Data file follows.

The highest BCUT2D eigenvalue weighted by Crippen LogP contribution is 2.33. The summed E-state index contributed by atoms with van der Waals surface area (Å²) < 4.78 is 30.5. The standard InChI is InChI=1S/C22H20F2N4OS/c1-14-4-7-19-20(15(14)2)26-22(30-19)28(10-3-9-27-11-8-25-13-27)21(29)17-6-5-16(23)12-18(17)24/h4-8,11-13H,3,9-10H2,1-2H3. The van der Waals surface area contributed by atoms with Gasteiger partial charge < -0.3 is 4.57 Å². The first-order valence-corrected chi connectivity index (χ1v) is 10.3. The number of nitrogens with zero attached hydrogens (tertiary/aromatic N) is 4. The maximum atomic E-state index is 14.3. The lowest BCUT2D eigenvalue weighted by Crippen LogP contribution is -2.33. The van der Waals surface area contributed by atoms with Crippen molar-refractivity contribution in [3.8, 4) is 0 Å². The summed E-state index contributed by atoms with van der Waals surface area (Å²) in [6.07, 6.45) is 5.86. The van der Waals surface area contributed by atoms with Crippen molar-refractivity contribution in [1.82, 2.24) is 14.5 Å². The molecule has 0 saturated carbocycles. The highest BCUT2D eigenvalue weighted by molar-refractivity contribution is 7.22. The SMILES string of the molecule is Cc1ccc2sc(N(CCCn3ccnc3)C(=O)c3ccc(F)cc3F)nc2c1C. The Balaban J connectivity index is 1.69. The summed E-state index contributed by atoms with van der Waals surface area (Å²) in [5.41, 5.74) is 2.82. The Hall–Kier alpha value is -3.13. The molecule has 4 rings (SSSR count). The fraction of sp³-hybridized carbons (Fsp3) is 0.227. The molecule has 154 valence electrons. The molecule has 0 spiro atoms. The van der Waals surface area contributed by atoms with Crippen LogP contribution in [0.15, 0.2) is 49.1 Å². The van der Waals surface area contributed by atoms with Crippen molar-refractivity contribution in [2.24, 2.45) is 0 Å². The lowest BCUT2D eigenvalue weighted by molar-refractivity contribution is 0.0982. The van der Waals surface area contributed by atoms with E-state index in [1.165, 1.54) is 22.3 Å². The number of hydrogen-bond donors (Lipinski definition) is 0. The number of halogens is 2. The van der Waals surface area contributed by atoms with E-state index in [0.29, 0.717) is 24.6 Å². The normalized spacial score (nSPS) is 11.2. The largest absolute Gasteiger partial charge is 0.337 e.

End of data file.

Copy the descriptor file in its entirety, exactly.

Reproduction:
The highest BCUT2D eigenvalue weighted by Crippen LogP contribution is 2.33. The summed E-state index contributed by atoms with van der Waals surface area (Å²) < 4.78 is 30.5. The standard InChI is InChI=1S/C22H20F2N4OS/c1-14-4-7-19-20(15(14)2)26-22(30-19)28(10-3-9-27-11-8-25-13-27)21(29)17-6-5-16(23)12-18(17)24/h4-8,11-13H,3,9-10H2,1-2H3. The van der Waals surface area contributed by atoms with Gasteiger partial charge < -0.3 is 4.57 Å². The first-order valence-corrected chi connectivity index (χ1v) is 10.3. The number of nitrogens with zero attached hydrogens (tertiary/aromatic N) is 4. The maximum atomic E-state index is 14.3. The lowest BCUT2D eigenvalue weighted by Crippen LogP contribution is -2.33. The van der Waals surface area contributed by atoms with Crippen molar-refractivity contribution in [3.8, 4) is 0 Å². The summed E-state index contributed by atoms with van der Waals surface area (Å²) in [6.07, 6.45) is 5.86. The van der Waals surface area contributed by atoms with Crippen molar-refractivity contribution in [1.82, 2.24) is 14.5 Å². The molecule has 0 saturated carbocycles. The highest BCUT2D eigenvalue weighted by molar-refractivity contribution is 7.22. The SMILES string of the molecule is Cc1ccc2sc(N(CCCn3ccnc3)C(=O)c3ccc(F)cc3F)nc2c1C. The Balaban J connectivity index is 1.69. The summed E-state index contributed by atoms with van der Waals surface area (Å²) in [5.41, 5.74) is 2.82. The Hall–Kier alpha value is -3.13. The molecule has 4 rings (SSSR count). The fraction of sp³-hybridized carbons (Fsp3) is 0.227. The molecule has 154 valence electrons. The molecule has 0 spiro atoms. The van der Waals surface area contributed by atoms with Crippen LogP contribution in [0.15, 0.2) is 49.1 Å². The van der Waals surface area contributed by atoms with Crippen molar-refractivity contribution in [2.24, 2.45) is 0 Å². The lowest BCUT2D eigenvalue weighted by molar-refractivity contribution is 0.0982. The van der Waals surface area contributed by atoms with E-state index in [1.165, 1.54) is 22.3 Å². The number of hydrogen-bond donors (Lipinski definition) is 0. The number of halogens is 2. The van der Waals surface area contributed by atoms with E-state index in [0.29, 0.717) is 24.6 Å². The normalized spacial score (nSPS) is 11.2. The largest absolute Gasteiger partial charge is 0.337 e.